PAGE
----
As people, particularly men, become older and settle into the latter portion of their lives, something odd begins to happen: Although they’ve achieved a lot and marked tasks off their bucket lists, they still feel the bitter sting of unhappiness. With each day that passes by, an underlying sense of anxiety begins to mount and manifest itself.
For most individuals, this comes in the form of irritability, low sex drive, a sense of regret and depression-like symptoms that make them feel lethargic. If middle-aged unhappiness is currently gripping your waking hours and causing hopelessness, here’s how you can take control of your life once more.
Relax, It’s Normal
For readers who may be worried that they’re the “odd man out” when dealing with middle-aged regret and sadness, you can breathe a sigh of relief. Science shows that happiness peaks in our teenage years and dwindle between 18 and 47, but it rebounds later in life. And if you’re honest with yourself for a moment, your pre-teen and teenage years were, more often than not, filled with adventure, romance, excitement and optimism for each new day.
When scientists and social researchers began to study this phenomenon, they started to find a link between precommitments, finances and overall happiness. While older individuals have money, a stable career and the ability to flourish with their finances, responsibilities cause them to feel stress and anxiety like never before.
Moreover, improving one’s earnings causes individuals to compare themselves to neighbors, friends, coworkers and distant family members. In a general sense, the more money people earn, the more they realize that they could be doing a great deal more to generate more revenue. This comparison causes unwanted stress on their systems and creates a sense of unhappiness within their psyche.
All of these factors come to a head around the age of 47 or 48. When this occurs, people often experience an “aha” moment when they realize chasing financial objects and achievements isn’t all it’s cracked up to be. Researchers found that people who lead hopeful and fun lifestyles practice the following:
- Keep a handful of close friends
- Appreciate what they have and don’t compare achievements to others
- Spend time assisting the needy and helping others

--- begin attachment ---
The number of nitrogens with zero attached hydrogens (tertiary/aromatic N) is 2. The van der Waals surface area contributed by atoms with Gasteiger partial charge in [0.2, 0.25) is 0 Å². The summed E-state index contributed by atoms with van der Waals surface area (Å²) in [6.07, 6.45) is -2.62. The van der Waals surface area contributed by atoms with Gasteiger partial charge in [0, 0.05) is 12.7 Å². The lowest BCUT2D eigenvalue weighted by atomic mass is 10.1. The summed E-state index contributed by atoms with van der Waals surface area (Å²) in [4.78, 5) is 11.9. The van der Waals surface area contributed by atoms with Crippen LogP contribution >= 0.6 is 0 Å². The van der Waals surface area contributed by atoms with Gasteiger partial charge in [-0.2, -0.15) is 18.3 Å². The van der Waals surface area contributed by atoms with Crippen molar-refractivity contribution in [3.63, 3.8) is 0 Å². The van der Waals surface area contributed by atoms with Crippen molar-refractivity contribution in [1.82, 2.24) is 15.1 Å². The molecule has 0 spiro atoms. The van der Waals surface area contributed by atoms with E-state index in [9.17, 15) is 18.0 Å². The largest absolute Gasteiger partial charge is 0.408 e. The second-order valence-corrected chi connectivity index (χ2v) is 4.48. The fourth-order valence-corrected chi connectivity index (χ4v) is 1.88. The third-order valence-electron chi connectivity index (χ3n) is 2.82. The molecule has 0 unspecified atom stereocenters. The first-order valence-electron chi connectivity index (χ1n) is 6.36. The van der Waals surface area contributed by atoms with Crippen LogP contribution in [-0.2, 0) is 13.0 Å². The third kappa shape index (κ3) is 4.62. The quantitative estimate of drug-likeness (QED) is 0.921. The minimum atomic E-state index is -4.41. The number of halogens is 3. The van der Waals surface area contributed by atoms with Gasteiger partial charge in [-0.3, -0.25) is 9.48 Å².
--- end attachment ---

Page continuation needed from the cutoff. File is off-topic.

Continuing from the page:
- Exercise regularly
- Eat healthy foods
- Drop their outcome-dependent mindset
We know that it’s not easy to become a positive person overnight, but if you practice these habits or mindsets daily, the world will become your oyster.
Did you know that men go through a unique equivalent of menopause? Although menopause is often associated with female biology, studies now show that men suffer from hormonal imbalance in subtle ways. Do you experience any of these symptoms regularly?
- Random irritability
- Low sex drive
- Weight gain
- Growth of breast tissue
- Brain fog and inability to concentrate
- Frequent sweating
- Lack of strength and muscle mass
While many men associate these side effects as natural symptoms of becoming older, they’re often an indicator that their hormones are imbalanced. Some individuals who think they’re going through a mid-life crisis would be shocked to see what a blood test could reveal about their testosterone levels.
Testosterone is the sex hormone found within the system of both males and females in their adult years. While we often link the hormone with masculine-like features, women need testosterone to regulate their bone density, optimize their fertility and create a sense of equilibrium.
If male readers are experiencing unhappiness in their late 40s and want to know what’s going on, getting their testosterone levels checked may improve their life. Andropause, when left unchecked, can lead to depressive episodes and cause men to dwindle with each passing year.
But also know that it gets better when you become older. While the unhappiness you feel in your 40s seems overwhelming, it soon fades into the background in your 50s and 60s! If you exercise regularly, practice gratitude, keep close friends and learn to laugh, your life will improve tenfold.